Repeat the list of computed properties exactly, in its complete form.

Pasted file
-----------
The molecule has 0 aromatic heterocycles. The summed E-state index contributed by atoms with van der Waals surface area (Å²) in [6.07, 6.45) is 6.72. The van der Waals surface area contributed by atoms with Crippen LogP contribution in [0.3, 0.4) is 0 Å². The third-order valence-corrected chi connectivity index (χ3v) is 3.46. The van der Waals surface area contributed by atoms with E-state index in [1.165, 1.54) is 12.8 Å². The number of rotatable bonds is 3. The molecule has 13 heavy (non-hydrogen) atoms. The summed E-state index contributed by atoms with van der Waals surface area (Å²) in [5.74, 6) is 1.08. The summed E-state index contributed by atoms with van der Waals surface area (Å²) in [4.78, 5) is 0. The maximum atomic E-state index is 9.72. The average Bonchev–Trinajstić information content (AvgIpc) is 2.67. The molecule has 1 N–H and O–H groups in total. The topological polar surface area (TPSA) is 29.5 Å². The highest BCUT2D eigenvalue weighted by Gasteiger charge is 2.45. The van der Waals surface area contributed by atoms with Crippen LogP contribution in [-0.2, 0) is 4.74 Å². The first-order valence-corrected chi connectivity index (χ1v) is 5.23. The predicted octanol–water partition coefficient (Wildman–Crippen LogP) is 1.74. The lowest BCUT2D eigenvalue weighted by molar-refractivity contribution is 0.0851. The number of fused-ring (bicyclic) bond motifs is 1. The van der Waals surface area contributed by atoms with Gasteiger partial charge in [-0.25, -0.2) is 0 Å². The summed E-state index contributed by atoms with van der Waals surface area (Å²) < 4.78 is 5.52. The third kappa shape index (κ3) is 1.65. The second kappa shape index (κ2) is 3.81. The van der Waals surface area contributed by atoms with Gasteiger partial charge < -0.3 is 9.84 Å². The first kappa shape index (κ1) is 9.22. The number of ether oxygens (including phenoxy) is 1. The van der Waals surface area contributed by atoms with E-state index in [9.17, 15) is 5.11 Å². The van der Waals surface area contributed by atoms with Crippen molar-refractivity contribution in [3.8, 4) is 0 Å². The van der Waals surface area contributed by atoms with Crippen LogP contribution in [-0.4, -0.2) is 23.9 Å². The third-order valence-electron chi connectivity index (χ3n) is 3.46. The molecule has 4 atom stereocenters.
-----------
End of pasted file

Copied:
The molecule has 0 aromatic heterocycles. The summed E-state index contributed by atoms with van der Waals surface area (Å²) in [6.07, 6.45) is 6.72. The van der Waals surface area contributed by atoms with Crippen LogP contribution in [0.3, 0.4) is 0 Å². The third-order valence-corrected chi connectivity index (χ3v) is 3.46. The van der Waals surface area contributed by atoms with E-state index in [1.165, 1.54) is 12.8 Å². The number of rotatable bonds is 3. The molecule has 13 heavy (non-hydrogen) atoms. The summed E-state index contributed by atoms with van der Waals surface area (Å²) in [5.74, 6) is 1.08. The summed E-state index contributed by atoms with van der Waals surface area (Å²) in [4.78, 5) is 0. The maximum atomic E-state index is 9.72. The average Bonchev–Trinajstić information content (AvgIpc) is 2.67. The molecule has 1 N–H and O–H groups in total. The topological polar surface area (TPSA) is 29.5 Å². The highest BCUT2D eigenvalue weighted by Gasteiger charge is 2.45. The van der Waals surface area contributed by atoms with Crippen LogP contribution in [-0.2, 0) is 4.74 Å². The first-order valence-corrected chi connectivity index (χ1v) is 5.23. The predicted octanol–water partition coefficient (Wildman–Crippen LogP) is 1.74. The lowest BCUT2D eigenvalue weighted by molar-refractivity contribution is 0.0851. The number of fused-ring (bicyclic) bond motifs is 1. The van der Waals surface area contributed by atoms with Gasteiger partial charge in [-0.25, -0.2) is 0 Å². The summed E-state index contributed by atoms with van der Waals surface area (Å²) < 4.78 is 5.52. The third kappa shape index (κ3) is 1.65. The second kappa shape index (κ2) is 3.81. The van der Waals surface area contributed by atoms with Gasteiger partial charge < -0.3 is 9.84 Å². The first kappa shape index (κ1) is 9.22. The number of ether oxygens (including phenoxy) is 1. The van der Waals surface area contributed by atoms with E-state index in [9.17, 15) is 5.11 Å². The van der Waals surface area contributed by atoms with Crippen molar-refractivity contribution in [3.8, 4) is 0 Å². The van der Waals surface area contributed by atoms with Crippen LogP contribution in [-0.4, -0.2) is 23.9 Å². The third-order valence-electron chi connectivity index (χ3n) is 3.46. The molecule has 4 atom stereocenters.